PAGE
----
Toward the end of high school, I entered a dark period of my life. The wounds from this time have now mostly healed, but their scars are still a tender, vulnerable part of my soul. Let us not linger here very long.
I had built my faith upon emotion — upon the conception of a Christ who moved in ecstasy, whose presence was marked by thrills and good feelings, by a “high” I saw all around me in my friends at church. The high was an idol, a false savior I pursued with everything I was. Wrapped up in it were all my feelings of self-worth, my feelings of acceptance by my peers. Pastor Pat, our youth pastor, kept us pumped up to the heights of that high; he had us at the church every day of the week for youth group or prayer or youth choir or drama team; he sent us on a mission to “take our school for Jesus.” Meanwhile, I was struggling with the sins of youth. Every week after I left church that high would fade, to be replaced by emptiness and guilt: and I thought that Jesus was forsaking me, that I must be the most wretched of sinners, worthless in my savior’s sight. Every week I would go down to the altar to “get saved” again; I would sing and dance that I had been forgiven and redeemed; I would return to the high again, only to fall again.
I often wonder if this cycle, being buffeted constantly by the most exultant highs and the most infernal lows, wasn’t itself at the root of the onset of the mental illness that impacted me during this same season. In any case, the two went hand in hand. By the end of high school, I was barely functional. Nonetheless, because I had been offered full scholarships, I felt it was imperative that I pursue a college education immediately. But I was in no condition, psychologically or emotionally, to be on my own. My cataclysm was all but foreordained.
A photograph I took at my first university.
The one or two bright spots I recall from my time at my first college were harbingers of my future path. My major, in theory, was biology/pre-med, but I don’t think I ever actually studied any biology. On this lovely, old, southern campus, I was immediately taken with a deep fascination with my school’s history. I spent most of my time copying buildings’ dedication plaques, and researching the people for whom the buildings were named, and the subjects of the portraits who watched over me. I explored local cemeteries, learned the names and biographies of all the past university presidents — meanwhile, I entirely neglected the courses for which I was supposed to be studying. The root of all this was a paralyzing, pathological anxiety and avoidance; I was unable to face my work; but even through it all, it never occurred to me that I would rather be studying history.
The Good Shepherd (Pastor Bonus), an early symbolic representation of Christ, from the Catacomb of St. Callixtus, Rome, mid-third century.
I also remember, in this, the golden age of the History Channel, seeing a show one night that captured my imagination and has never let go: In Search of History: “The Catacombs of Rome.” (In Search of History now seems to have been absorbed into History’s Mysteries; I haven’t watched the History Channel in years.) The fascination with the Apostles and Early Church that had briefly taken hold a few years earlier was now reignited, and joined to my obsession with cemeteries. Here was a tangible, visible record of the earliest Christians in Rome. Here were the oldest, the original, Christian cemeteries. The antiquity of the art and belief compelled me; that eerie feeling of death and eternity and continuity; the realization that this was where my faith began. Little did I know then that my path would someday take me to that place.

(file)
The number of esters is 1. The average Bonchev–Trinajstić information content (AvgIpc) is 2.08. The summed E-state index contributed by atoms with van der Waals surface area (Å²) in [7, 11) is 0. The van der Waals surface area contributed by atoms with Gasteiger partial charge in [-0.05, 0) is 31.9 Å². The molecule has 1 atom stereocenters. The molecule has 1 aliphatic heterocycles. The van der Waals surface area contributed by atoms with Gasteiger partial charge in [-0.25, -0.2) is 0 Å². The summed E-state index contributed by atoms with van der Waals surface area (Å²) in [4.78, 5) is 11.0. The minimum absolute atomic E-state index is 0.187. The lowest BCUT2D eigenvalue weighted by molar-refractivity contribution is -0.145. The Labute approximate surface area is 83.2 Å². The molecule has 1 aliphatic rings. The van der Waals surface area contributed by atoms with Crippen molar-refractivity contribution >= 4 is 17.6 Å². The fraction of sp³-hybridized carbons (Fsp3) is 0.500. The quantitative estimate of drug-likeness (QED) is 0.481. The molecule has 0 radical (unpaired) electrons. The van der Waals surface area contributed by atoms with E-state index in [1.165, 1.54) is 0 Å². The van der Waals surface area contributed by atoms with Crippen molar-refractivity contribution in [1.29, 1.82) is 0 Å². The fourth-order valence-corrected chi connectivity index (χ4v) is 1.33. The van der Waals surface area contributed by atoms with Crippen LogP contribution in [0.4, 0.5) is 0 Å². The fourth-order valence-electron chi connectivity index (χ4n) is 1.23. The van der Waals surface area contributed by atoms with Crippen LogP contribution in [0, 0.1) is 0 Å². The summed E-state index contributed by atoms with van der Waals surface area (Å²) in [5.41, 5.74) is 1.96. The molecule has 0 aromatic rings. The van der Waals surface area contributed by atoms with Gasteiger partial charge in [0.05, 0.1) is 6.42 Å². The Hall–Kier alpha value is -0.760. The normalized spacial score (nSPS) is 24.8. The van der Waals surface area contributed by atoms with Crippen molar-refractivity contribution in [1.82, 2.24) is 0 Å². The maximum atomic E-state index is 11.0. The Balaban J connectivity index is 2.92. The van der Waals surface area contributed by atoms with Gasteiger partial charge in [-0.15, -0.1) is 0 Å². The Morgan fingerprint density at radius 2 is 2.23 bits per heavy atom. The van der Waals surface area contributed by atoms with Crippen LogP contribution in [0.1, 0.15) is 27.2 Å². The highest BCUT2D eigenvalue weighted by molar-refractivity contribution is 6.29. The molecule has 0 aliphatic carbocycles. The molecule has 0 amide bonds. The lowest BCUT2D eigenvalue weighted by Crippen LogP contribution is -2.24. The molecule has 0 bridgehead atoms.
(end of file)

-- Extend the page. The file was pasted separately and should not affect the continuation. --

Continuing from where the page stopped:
In time, not very much time, my fall did come. I returned home in disgrace. The feeling that this had been my destiny, that my twelve years of schooling had brought me to this point, and that I had failed, hit me with a finality and fatality. I sank into a deep despair. I naïvely expected my friends, my pastor, my church family, to care for me and support me; but they were all a bunch of kids, caught up in their own world; they took no notice. In the midst of all this, Pastor Pat had unceremoniously left Calvary. I was not the only one whose faith, for so long confused with emotion and hype, abruptly collapsed when the man was no longer there to keep it pumping. I felt abandoned by my friends, my church, my God.
I had entered the wilderness. Though the darkest part of it lasted only a couple of years, for some eight years, I didn’t pray, I didn’t read my Bible, I didn’t go to church, with any regularity. I was angry, hurt, and bitter from my experience at Calvary. Though I still called myself a Christian, I had turned my back on God, and convinced myself that God had forsaken me. I was the man insisting that he was blind, all the while unwilling to open his eyes. Not looking where I was going, I fell into a ravine of sin, and rather than striving to get out, I only wandered deeper and deeper into its recesses, and got myself more and more lost. In time, I made myself comfortable, and deceived myself into thinking that this was the lot God had set aside for me; that he was okay with where I was; that even my sin was not really sin, but a necessary salve to my wounded soul — that I was only human and weak, and Jesus understood and forgave me.